Pasta has long been an easy and quick way to fill the hungry tums of our little ones, but the question has always been about how to make it healthy. Now, Maya Meron from Quince Organic tells us how we can introduce alternatives to white pasta into our children’s daily diet, including ways to cleverly introduce veggies into the mix. Quince is an enlightened catering company that delivers hot organic meals for schools.
There is one thing that ALL children have in common when it comes to food- they all enjoy eating pasta!
Having spent the past two years feeding a few hundred children each day, I think I have come across every possible variation of fussiness and ‘difficult eaters’, and yet I have never met a child who refused to eat Pasta.
As parent to a 5-year-old, pasta features regularly in our meals at home and we have a very large shelf designated for all its different varieties, shapes and sizes that my family has collected over time (latest addition being matcha rice spaghetti!)
There is no doubt that it’s the number one convenience food that allows to prepare a meal in minutes with endless possibilities of turning that canvas of white pasta into a colourful and delicious meal. The problem for me is only when the plain pasta becomes for a child a meal in itself.
There is no sauce (of any kind!) which after all is the way to camouflage all those vegetables that a lot of fussy eaters would otherwise not eat.
At Quince, our chefs are still having to prepare from time to time the ‘plain pasta only’ meals on the odd request, but generally, almost all the children that were previously eating mostly pasta have since broadened their interest of food and their ability to enjoy a far bigger variety of ingredients.
How did this happen?
To begin with, as with anything else, most children learn best when they experience something as part of a group with other children. Food is no exception and healthy eating choices and habits need to be learned. What better way to do so than in a school environment!
Those dinner table battles of trying to get your kid to eat that piece of broccoli are but a distant memory when you have a group of children sitting around a table with their fellow school friends all eating the same food (which includes that broccoli).
Then, there is the change that happens when the children feel that they are genuinely listened to and that their opinion counts.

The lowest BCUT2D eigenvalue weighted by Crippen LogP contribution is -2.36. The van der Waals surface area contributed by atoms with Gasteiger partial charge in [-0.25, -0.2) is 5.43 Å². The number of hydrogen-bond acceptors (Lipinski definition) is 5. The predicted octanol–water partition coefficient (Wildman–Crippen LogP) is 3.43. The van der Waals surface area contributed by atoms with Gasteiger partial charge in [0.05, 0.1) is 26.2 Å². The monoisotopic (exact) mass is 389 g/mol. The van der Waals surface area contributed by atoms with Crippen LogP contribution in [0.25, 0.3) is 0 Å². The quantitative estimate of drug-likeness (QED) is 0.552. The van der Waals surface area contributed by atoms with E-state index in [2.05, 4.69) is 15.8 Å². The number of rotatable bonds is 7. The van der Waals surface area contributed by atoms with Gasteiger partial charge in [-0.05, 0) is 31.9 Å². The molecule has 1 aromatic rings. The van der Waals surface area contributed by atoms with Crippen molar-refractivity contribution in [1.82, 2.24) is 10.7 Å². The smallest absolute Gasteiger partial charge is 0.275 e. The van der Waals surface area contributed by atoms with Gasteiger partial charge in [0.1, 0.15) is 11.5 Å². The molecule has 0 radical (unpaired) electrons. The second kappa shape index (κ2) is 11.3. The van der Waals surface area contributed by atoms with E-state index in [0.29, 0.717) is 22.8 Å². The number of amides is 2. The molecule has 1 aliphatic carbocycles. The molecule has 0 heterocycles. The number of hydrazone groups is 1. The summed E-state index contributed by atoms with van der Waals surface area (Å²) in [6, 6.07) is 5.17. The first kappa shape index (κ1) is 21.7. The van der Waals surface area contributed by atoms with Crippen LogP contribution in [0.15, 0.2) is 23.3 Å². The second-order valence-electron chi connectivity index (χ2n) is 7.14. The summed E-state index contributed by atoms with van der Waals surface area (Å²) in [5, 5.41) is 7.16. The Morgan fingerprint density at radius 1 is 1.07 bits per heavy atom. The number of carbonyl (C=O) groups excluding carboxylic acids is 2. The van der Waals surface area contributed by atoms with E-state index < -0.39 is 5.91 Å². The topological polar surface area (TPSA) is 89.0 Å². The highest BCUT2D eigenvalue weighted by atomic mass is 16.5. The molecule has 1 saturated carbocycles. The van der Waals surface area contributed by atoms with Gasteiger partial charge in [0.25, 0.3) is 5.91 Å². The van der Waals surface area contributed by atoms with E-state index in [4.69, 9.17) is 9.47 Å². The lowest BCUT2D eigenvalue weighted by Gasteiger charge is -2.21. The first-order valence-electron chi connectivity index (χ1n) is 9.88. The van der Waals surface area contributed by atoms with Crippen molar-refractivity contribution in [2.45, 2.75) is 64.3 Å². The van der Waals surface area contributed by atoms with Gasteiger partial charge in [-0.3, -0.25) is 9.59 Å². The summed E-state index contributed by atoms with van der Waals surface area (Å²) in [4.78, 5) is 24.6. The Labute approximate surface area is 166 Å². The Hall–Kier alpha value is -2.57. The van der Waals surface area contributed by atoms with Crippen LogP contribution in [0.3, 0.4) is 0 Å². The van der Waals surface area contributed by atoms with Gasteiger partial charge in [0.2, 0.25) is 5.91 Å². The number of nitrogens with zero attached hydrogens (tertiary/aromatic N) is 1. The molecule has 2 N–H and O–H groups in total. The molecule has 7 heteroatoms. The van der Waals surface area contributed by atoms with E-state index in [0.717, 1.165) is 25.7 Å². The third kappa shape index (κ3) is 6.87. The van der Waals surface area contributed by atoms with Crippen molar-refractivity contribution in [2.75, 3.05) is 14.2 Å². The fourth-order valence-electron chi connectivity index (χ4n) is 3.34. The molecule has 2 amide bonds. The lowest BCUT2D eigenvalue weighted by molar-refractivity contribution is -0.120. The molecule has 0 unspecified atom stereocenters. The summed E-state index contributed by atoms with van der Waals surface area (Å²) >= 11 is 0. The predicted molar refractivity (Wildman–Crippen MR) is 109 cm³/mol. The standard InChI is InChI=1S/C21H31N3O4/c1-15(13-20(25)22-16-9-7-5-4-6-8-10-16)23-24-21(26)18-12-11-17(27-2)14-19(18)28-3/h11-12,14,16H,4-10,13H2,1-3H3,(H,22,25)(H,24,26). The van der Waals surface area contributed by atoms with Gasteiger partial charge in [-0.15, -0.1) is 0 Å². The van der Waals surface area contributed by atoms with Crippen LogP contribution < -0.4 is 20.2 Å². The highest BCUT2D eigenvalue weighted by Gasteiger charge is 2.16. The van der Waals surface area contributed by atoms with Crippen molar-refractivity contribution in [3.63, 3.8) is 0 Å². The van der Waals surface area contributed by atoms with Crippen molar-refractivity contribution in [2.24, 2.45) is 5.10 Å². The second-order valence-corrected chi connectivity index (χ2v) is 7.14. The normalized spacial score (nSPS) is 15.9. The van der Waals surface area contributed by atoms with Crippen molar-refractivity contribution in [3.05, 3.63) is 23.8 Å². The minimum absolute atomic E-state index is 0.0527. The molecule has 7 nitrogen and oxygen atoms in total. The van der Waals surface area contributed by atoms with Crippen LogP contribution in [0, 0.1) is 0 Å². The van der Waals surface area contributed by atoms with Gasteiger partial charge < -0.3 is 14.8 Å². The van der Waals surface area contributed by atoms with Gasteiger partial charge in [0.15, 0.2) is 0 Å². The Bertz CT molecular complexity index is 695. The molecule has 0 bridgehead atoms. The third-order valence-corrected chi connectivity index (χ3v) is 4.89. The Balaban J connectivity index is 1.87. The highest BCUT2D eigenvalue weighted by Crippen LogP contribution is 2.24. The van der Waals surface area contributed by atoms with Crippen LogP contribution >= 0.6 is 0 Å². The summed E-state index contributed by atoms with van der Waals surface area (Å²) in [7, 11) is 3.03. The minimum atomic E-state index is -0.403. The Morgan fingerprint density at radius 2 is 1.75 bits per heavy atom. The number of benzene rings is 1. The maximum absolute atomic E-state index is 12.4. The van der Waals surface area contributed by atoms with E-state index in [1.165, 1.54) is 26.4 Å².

The Quince team and I have spent countless hours going around schools at lunch time and talking to the children about their lunch. Their feed back has really shaped the recipes we use at the Quince kitchen and the way we decide on our weekly menus.
For the children, knowing that they are a part of the decision making can really change their attitude to what they eat. Thanks to them, we came up with our recipe for macaroni and cheese (with lots of cauliflower!) and pasta with green vegetables (broccoli, green beans, peas, sugar snaps, parsley and lemon) for those children who prefer their pasta with clearly seen vegetables that are not swimming in sauce.
Finally, we started the food club for Adventurous Eaters, and we regularly invite to our meetings the fussiest of children.
In the meetings we give the children a chance to create their own meal and to prepare it from scratch. The result is that by the end of the session all the children try to eat foods that they would not have eaten previously. The hands-on experience has a fantastic effect and really gets the children to be enthusiastic about what they eat.
If your child is a fussy eater, here are some suggestions from the Quince team of how to expand their food repertoire around the theme of Pasta:
- make your vegetables look like pasta! Vegetable spirilisers are a quick and easy way to prepare raw vegetables in a form that children love- spaghetti. Cucumbers, carrots and work really well, and surprisingly spaghetti from peeled courgette and kohlrabi tastes great when lightly sautÃ©ed and topped with some olive oil and fresh herbs.
2) Try getting lots of different vegetables into your pasta sauce, which for us at least fall into two main categories: Red (tomato sauce- all vegetables that colour-wise will blend well with a general tone of red) and Green (pesto sauce- all green vegetables pulsed in a food processor to create pesto like consistency, with lots of Parmesan cheese and different types of nuts and seeds, if your child is not allergic)
3) There are so many different varieties of pastas and noodles, ranging from different types of grains, pulses and even vegetables.
Encourage your child to give the non white pastas a go!
By Maya Meron, Director of Quince Organic Limited